Newton's "law of indexing"

08 November 2017 | Topical insights


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law of indexing

Commentary by Jim Rowley, senior investment strategist in Vanguard Investment Strategy Group.

Sir Isaac Newton's third law of motion states that for every action there is an equal and opposite reaction. (Never in my professional career did I imagine that a physics-related concept would motivate me to undertake research aimed at explaining fund performance!)

The popularity of indexing and exchange traded funds has ignited a newfound emphasis on index fund due diligence. The most common due diligence process is one that provides a list of metrics, including – but not limited to – expenses, excess return and assets under management, and then requires advisers and investors to pick through those metrics to determine whether the fund is any good.

This approach never made sense to me for two reasons:

  1. One should start by measuring excess return and tracking error when gauging an index fund's ability to track its index.
  1. One should then view the other often-cited metrics as potential causes of excess return or tracking error.

In other words, we shouldn't necessarily look at the expense ratio and excess return independently, because the expense ratio has a direct impact on excess return. Put in Newtonian terms, the action of a fund charging an expense ratio causes the reaction of a lower excess return.

The research I worked on, published in The Journal of Portfolio Management, analyses the effects that several "action" variables have on the two "reaction" variables of excess return and tracking error; and because the sample consists of ETFs, excess return and tracking error are analysed on both a net-asset-value and a market-price basis.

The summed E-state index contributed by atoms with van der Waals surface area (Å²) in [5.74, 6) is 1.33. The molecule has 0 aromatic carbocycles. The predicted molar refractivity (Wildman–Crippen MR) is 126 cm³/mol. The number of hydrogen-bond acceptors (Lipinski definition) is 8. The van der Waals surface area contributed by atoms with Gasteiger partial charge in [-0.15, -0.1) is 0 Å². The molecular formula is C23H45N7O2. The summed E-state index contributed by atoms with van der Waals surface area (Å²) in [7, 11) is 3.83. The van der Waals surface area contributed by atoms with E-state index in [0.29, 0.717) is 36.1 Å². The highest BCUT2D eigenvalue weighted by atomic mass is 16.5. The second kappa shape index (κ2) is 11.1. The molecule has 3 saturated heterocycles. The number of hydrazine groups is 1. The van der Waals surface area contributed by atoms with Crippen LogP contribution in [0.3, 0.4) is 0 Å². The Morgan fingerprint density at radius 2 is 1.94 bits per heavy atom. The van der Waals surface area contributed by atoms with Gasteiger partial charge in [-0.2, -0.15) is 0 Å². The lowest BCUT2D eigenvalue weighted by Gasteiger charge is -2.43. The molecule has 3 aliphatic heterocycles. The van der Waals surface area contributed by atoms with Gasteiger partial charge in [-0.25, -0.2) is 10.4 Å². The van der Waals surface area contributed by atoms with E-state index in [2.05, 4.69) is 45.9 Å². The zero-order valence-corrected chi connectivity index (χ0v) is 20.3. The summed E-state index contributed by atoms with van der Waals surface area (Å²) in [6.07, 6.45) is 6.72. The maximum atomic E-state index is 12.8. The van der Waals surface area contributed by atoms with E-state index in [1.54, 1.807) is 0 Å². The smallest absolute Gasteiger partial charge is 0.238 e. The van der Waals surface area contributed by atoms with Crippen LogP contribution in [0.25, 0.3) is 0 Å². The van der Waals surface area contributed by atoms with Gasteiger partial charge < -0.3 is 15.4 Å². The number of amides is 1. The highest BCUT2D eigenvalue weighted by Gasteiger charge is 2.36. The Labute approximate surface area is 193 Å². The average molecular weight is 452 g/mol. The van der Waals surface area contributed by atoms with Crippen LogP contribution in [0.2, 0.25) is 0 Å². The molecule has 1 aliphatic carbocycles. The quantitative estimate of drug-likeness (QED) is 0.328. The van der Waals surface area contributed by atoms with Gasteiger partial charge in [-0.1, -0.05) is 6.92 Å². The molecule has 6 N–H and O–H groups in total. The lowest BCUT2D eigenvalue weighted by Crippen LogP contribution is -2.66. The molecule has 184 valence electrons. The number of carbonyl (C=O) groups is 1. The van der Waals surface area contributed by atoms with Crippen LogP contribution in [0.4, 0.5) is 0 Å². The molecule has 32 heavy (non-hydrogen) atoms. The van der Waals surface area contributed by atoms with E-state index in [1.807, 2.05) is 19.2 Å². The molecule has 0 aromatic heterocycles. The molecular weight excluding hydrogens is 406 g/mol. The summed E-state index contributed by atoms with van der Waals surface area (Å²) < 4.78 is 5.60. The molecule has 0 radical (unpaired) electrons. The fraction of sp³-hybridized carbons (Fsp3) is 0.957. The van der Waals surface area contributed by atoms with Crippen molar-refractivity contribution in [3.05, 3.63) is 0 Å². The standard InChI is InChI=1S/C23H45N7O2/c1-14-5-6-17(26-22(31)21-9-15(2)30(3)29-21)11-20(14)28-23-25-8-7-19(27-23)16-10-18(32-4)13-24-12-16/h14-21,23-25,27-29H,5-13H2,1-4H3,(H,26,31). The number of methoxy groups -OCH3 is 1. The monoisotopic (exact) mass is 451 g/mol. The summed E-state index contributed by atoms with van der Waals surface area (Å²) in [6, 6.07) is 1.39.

Admittedly, it's not the case that every action exactly causes an equal and opposite reaction, but it is the case that the expense ratio is the dominant variable that explains excess return and that active share is one of the statistically significant variables that explains tracking error.

If Sir Isaac were alive today, and if he were an investor or adviser, I would hope that he'd find this analysis useful when trying to select index funds. I hope you do as well.

Jim RowleyJim Rowley
Senior investment strategist, Vanguard Investment Strategy Group

Important information:

This article is directed at professional investors and should not be distributed to, or relied upon by, retail investors.

This article is designed only for use by, and is directed only at, persons resident in the UK. It is for educational purposes only.

This article was produced by The Vanguard Group, Inc. It is not a recommendation or solicitation to buy or sell investments.

The value of investments, and the income from them, may fall or rise and investors may get back less than they invested. Past performance is not a reliable indicator of future results.

The material contained in this article is not to be regarded as an offer to buy or sell or the solicitation of any offer to buy or sell securities in any jurisdiction where such an offer or solicitation is against the law, or to anyone to whom it is unlawful to make such an offer or solicitation, or if the person making the offer or solicitation is not qualified to do so.

Opinions expressed in this article are those of the author and may not be representative of Vanguard Asset Management, Ltd.

Issued by Vanguard Asset Management, Limited, which is authorised and regulated in the UK by the Financial Conduct Authority


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